Gov. John Bel Edwards fields questions from listeners as monthly radio show debuts _lowres

Advocate staff photo by HILARY SCHEINUK -- On his 100th day in office, Louisiana Gov. John Bel Edwards fields questions from callers during his first "Ask the Governor" radio show with Jim Engster at Louisiana Radio Network in Baton Rouge, La.

Louisiana Gov. John Bel Edwards said white nationalists who marched in Charlottesville, Virginia, over the weekend were driven by "repugnant" views, and he denounced one of the group's main sympathizers on Wednesday.

"This idea that you can be patriotic and be a Nazi at the same time... It's the antithesis of patriotism," Edwards told listeners during his monthly call-in radio show.

Edwards, a former Army Ranger and West Point graduate, said that the soldiers who fought in World War II against Nazis were patriots and questioned how Nazis today could be seen as the same.

Edwards' comments came a day after President Donald Trump faced rebuke over comments blaming "both sides" for violence that erupted as white nationalists and neo-Nazis protested the removal of a statue of Confederate General Robert E. Lee. Three people were killed during the violent clashes, including a woman who was run down when a car slammed into counter-protesters and two state troopers who were monitoring the events via helicopter.

"I thought what took place was a horrible moment for our country – a horrible moment," Trump said Tuesday, speaking to reporters at Trump Tower in New York. "But there are two sides to the country."

Trump's remarks were largely praised by white supremacists and other extremists, including David Duke, the Mandeville resident and former Ku Klux Klan leader who marched in Charlottesville over the weekend.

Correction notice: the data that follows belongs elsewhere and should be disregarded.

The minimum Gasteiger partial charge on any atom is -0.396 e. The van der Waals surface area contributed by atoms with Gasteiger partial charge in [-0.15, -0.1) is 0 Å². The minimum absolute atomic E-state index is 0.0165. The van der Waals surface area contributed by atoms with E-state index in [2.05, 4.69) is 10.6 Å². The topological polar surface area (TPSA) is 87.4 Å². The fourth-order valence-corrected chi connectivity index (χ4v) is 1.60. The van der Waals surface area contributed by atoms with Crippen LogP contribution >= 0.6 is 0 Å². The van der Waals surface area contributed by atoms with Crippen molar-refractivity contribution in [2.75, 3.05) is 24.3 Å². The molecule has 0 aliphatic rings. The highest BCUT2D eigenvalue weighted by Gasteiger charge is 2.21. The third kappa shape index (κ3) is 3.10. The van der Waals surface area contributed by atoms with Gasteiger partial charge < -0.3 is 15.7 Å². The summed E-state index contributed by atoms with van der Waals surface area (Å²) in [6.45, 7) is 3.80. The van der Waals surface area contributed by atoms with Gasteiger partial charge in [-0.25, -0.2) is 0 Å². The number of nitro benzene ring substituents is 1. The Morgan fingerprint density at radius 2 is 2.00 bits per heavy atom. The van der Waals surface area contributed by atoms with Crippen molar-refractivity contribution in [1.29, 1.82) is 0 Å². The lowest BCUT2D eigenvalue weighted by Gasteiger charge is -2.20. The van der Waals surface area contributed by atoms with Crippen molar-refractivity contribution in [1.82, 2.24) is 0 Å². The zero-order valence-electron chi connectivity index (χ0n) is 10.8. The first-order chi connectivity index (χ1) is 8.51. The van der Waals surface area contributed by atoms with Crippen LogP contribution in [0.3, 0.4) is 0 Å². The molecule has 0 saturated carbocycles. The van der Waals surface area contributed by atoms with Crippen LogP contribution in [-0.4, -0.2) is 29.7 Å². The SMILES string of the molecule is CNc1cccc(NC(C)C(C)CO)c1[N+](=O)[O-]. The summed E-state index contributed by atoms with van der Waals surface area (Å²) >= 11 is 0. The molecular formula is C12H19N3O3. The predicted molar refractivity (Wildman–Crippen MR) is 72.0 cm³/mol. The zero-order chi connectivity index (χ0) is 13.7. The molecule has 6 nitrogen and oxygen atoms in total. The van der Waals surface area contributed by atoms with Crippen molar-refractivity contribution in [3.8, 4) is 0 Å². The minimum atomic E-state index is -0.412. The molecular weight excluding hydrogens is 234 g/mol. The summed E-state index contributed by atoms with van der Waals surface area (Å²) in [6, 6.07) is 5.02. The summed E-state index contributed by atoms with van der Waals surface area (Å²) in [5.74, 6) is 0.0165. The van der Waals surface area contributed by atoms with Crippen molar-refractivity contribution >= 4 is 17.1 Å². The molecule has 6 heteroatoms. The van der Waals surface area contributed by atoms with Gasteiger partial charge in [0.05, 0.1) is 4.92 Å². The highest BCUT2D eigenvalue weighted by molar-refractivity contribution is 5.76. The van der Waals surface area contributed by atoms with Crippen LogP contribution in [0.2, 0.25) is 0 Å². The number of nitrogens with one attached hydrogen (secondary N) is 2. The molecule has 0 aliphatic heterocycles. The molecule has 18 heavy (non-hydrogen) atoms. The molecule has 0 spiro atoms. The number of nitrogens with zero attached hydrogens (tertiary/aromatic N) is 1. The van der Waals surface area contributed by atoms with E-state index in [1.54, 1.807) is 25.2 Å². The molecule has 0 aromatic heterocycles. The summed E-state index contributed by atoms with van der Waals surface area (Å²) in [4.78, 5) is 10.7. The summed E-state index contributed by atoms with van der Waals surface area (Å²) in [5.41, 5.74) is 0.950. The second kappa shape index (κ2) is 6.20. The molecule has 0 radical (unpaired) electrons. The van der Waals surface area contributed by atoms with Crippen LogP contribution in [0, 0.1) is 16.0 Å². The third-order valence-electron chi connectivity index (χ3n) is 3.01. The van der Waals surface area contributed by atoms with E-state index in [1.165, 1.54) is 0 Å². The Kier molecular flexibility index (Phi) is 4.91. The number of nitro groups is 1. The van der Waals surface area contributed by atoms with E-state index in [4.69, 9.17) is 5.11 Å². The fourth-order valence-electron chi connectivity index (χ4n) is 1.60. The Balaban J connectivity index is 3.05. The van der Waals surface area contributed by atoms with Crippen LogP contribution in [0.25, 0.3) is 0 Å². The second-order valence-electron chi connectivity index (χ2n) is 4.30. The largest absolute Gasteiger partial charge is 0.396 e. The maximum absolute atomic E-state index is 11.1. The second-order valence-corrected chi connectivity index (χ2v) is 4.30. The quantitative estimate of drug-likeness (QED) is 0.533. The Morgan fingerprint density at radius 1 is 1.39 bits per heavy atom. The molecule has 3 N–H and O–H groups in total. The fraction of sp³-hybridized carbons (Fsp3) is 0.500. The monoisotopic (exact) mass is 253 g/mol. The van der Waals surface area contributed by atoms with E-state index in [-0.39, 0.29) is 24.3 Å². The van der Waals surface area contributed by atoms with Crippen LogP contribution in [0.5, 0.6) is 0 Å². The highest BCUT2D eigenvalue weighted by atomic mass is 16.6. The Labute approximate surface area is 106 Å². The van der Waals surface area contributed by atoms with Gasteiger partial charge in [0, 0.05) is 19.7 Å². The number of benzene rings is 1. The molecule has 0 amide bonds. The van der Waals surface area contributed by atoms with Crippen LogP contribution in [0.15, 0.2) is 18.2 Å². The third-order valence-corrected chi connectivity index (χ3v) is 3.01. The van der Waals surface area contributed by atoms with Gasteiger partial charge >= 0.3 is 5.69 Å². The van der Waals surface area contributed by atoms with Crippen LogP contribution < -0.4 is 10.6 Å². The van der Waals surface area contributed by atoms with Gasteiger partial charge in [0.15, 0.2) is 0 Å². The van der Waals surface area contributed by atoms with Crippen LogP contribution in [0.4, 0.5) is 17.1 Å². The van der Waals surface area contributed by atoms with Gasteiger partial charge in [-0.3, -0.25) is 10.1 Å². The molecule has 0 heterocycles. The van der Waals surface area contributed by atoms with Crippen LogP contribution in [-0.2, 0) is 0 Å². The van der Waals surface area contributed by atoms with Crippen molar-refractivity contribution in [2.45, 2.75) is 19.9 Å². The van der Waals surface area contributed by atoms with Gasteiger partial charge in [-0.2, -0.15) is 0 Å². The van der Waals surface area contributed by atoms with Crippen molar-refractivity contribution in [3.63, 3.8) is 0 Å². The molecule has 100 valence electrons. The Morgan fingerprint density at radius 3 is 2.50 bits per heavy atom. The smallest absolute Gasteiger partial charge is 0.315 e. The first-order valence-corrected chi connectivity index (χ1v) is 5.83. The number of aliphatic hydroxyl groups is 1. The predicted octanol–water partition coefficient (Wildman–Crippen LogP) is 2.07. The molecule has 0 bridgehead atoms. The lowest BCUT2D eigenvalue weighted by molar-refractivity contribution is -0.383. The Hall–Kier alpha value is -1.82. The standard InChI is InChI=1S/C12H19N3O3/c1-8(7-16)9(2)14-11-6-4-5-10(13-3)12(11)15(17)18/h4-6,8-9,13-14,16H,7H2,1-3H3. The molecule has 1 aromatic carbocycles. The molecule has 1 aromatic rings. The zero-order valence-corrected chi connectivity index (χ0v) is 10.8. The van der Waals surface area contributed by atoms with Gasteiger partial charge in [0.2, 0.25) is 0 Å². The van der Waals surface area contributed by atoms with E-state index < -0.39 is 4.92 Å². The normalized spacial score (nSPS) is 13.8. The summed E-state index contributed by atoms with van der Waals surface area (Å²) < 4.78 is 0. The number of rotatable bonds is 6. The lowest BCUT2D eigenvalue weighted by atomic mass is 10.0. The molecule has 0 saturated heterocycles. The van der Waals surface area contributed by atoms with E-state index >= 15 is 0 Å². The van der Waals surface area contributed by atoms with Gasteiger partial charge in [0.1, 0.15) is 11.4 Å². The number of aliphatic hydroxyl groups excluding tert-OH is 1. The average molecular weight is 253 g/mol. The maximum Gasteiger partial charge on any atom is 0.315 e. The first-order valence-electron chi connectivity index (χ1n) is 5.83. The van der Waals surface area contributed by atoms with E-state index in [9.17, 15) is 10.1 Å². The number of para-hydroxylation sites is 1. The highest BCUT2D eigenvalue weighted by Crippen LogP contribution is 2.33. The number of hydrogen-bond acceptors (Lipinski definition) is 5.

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Trump told reporters that he wasn't aware that Duke had attended the Charlottesville rallies.

Asked specifically about Duke during his radio show, Edwards said the former state lawmaker and perennial candidate for elected office in Louisiana "does not represent the great state of Louisiana."

Duke served one term in the Louisiana House in the late 1980s-early 90s and made a high-profile run for governor in 1991, losing to Edwin Edwards. Duke most recently ran for U.S. Senate in Louisiana last fall, again capturing national attention but only about 3 percent of the vote and a 7th-place finish.

Other topics of Edwards' radio show included the flooding in New Orleans, continued recovery from last year's catastrophic floods throughout the state, and ongoing efforts to resolve the state's looming budget crisis.

Louisiana is tracking toward a $1 billion-plus shortfall in the coming year, when a one-cent sales tax hike expires June 30. Democrat Edwards and state legislators, specifically Republican leaders in the House, have found themselves at odds over how to shore up the state's finances ahead of the so-called "fiscal cliff." 

Lawmakers eschewed an opportunity to address the issue during the most recent legislative session. Because of state laws limiting issues that can be taken up in legislative sessions in even-numbered years, Edwards will have to call a special session to give the Legislature the opportunity to take up revenue items. He has said he won't do so without a clear path toward consensus.

Before taking to the airwaves on Wednesday, Edwards met with House Speaker Taylor Barras, R-New Iberia, to discuss the budget.

"It was a good, frank exchange," Edwards said during the radio show. "It's a difficult situation, but I was very pleased with the meeting I had this morning."

He said that he feels that there is a sincere willingness to work toward a compromise and he lauded involvement from the business community.

"I genuinely sense that we are coming together," he said.

Barras did not respond to The Advocate's request for comment on the meeting.

Follow Elizabeth Crisp on Twitter, @elizabethcrisp.